Divers are also working in darkness. Pinchasin said using lights would be like driving in a snowstorm with high beams on. Debris in the water would reflect the light beams back, blinding the divers.

This imagery, supplied by the U.S. Navy’s Naval Sea System Command (NAVSEA) Supervisor of Salvage and Diving (SUPSALV), shows the wreckage resting at the bottom of the river where the Francis Scott Key Bridge once stood. These 3D images show the sheer magnitude of the very difficult and challenging salvage operation ahead. The underwater sonar imaging tool, known as CODA Octopus, is the primary survey tool used by divers, with visibility clouded to just one to two feet because of the four to five feet of mud and loose bottom of the Patapsco River.

So the Navy contracted with CODA Octopus to lower a sonar system to the wreckage and create a map. Parts of the bridge have settled in the mud, he said. Parts of the roadway, which used to hang as part of the tension bridge, are now sitting on top of trusses, Suarez said.

“The initial mapping is done,” Suarez said. “And that allowed us to really understand how bad it was down there.”

The sonar images included both the bridge parts above and below the waterline. Guided by the team up top, the divers are checking how much of the bridge is still connected, Pinchasin said on April 3.

Those images were then be verified by the divers in the water, Pinchasin said at the April 4 press conference. It is unclear from the images whether any parts of the wreck are pulled taut, and the unified command does not want a piece to spring back when the machines cut, she said.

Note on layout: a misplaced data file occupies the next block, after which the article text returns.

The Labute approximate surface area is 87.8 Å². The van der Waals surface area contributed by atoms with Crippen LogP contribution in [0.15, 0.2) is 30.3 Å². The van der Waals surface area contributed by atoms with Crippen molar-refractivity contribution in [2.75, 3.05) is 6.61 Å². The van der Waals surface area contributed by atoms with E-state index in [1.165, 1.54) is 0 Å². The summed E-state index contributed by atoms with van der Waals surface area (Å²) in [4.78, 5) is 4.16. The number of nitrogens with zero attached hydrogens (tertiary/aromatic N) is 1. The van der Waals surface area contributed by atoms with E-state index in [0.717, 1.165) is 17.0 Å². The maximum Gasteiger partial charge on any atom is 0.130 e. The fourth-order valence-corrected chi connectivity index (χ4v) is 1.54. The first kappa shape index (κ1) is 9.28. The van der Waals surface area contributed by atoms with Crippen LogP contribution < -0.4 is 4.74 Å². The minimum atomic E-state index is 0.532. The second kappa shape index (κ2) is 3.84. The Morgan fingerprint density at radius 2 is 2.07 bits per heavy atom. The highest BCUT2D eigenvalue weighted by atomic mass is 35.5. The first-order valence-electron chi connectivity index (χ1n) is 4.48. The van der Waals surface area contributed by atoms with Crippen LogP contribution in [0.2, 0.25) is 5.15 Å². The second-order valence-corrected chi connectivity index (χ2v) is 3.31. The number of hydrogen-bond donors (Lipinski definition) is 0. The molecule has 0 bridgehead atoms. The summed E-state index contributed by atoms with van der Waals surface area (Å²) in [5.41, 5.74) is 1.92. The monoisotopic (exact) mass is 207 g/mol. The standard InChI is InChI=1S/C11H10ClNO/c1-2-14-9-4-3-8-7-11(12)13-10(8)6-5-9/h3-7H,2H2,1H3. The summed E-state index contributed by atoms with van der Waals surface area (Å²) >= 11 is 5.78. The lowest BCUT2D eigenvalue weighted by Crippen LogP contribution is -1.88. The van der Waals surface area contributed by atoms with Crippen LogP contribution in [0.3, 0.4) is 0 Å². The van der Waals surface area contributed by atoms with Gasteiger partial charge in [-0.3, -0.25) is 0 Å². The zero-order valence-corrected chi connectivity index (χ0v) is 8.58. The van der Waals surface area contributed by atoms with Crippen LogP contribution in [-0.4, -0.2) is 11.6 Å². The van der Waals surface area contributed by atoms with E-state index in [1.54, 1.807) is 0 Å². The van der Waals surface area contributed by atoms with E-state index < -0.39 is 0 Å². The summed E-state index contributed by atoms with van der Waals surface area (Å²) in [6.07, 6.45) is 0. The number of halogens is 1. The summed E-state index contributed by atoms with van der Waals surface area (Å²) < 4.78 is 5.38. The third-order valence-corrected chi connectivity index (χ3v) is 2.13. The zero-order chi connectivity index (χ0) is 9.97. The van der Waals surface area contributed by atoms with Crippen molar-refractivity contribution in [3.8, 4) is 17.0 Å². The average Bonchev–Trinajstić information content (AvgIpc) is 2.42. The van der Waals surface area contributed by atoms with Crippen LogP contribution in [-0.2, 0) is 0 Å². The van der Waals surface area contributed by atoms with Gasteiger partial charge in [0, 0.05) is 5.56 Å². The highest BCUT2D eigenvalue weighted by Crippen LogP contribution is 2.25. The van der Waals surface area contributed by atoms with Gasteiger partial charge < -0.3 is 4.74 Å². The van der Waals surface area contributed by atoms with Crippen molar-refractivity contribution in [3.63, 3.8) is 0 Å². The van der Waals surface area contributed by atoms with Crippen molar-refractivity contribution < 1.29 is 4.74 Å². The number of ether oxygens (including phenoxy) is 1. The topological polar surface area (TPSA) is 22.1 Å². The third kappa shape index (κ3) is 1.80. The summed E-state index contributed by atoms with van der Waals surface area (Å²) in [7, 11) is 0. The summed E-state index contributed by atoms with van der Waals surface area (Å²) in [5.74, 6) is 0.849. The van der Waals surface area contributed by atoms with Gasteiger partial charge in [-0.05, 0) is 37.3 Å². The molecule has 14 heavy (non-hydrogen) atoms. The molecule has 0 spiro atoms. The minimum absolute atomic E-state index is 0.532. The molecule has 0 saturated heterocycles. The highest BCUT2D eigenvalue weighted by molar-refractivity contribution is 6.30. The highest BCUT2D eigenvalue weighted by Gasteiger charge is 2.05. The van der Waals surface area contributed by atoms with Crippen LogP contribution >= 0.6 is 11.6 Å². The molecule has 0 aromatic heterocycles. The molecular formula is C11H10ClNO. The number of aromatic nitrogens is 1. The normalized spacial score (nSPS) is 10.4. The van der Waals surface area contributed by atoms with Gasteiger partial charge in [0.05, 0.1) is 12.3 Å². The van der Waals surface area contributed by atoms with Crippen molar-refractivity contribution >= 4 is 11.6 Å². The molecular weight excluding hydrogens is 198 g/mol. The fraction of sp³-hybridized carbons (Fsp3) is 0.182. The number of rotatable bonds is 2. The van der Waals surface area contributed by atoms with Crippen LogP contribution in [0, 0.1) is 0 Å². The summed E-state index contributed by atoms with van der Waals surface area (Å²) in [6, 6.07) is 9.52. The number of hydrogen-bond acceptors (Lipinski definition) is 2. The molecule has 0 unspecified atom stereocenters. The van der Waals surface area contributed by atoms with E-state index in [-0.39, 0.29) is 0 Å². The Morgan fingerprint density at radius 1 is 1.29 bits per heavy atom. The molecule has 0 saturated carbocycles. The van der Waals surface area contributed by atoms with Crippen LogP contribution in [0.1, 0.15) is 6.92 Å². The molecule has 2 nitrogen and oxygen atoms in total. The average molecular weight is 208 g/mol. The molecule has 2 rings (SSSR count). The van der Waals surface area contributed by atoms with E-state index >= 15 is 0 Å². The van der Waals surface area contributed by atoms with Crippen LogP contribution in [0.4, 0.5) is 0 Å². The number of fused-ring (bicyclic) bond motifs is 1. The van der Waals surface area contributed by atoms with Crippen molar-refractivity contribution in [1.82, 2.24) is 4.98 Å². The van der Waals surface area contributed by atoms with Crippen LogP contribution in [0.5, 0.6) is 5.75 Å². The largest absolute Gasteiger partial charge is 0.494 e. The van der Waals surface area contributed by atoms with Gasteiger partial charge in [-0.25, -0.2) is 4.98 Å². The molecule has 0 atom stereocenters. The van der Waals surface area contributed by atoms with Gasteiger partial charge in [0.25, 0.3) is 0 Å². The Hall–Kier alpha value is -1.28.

“When you look at the skyline and you see those large spans in the water, it looks like they just fell,” Pinchasin said in the press conference. “And so you think of how Jenga falls or how pick-up sticks fall and you think you’ll just take them apart. But the wreckage is so mangled, cantilevered and bent that within those piles, within that wreckage, there may be forces that came down with it.”

Lifting the bridge

US Army Corps of Engineers Graphic

Now that the initial mapping is done, workers can start cutting bridge pieces, Suarez said.

The steel and twisted pieces of the bridge must be cut small enough to lift them out of the water and onto barges, which will take the bridge chunks shoreside. SUPSALV contractors have hydraulic shears and diamond wire saws to make the cuts.

The cranes send the equipment, which includes shears or wires, down to the bridge wreckage. Then a diver ensures the equipment is in the right spot. Oncethe diver is back topside, cutting commences, with a diver back in the water to assess following the cut, Suarez said.

The unit uses shears or wires instead of torches or other diver-intensive methods so the diver can be out of the water and safe in case a piece of bridge moves, he said.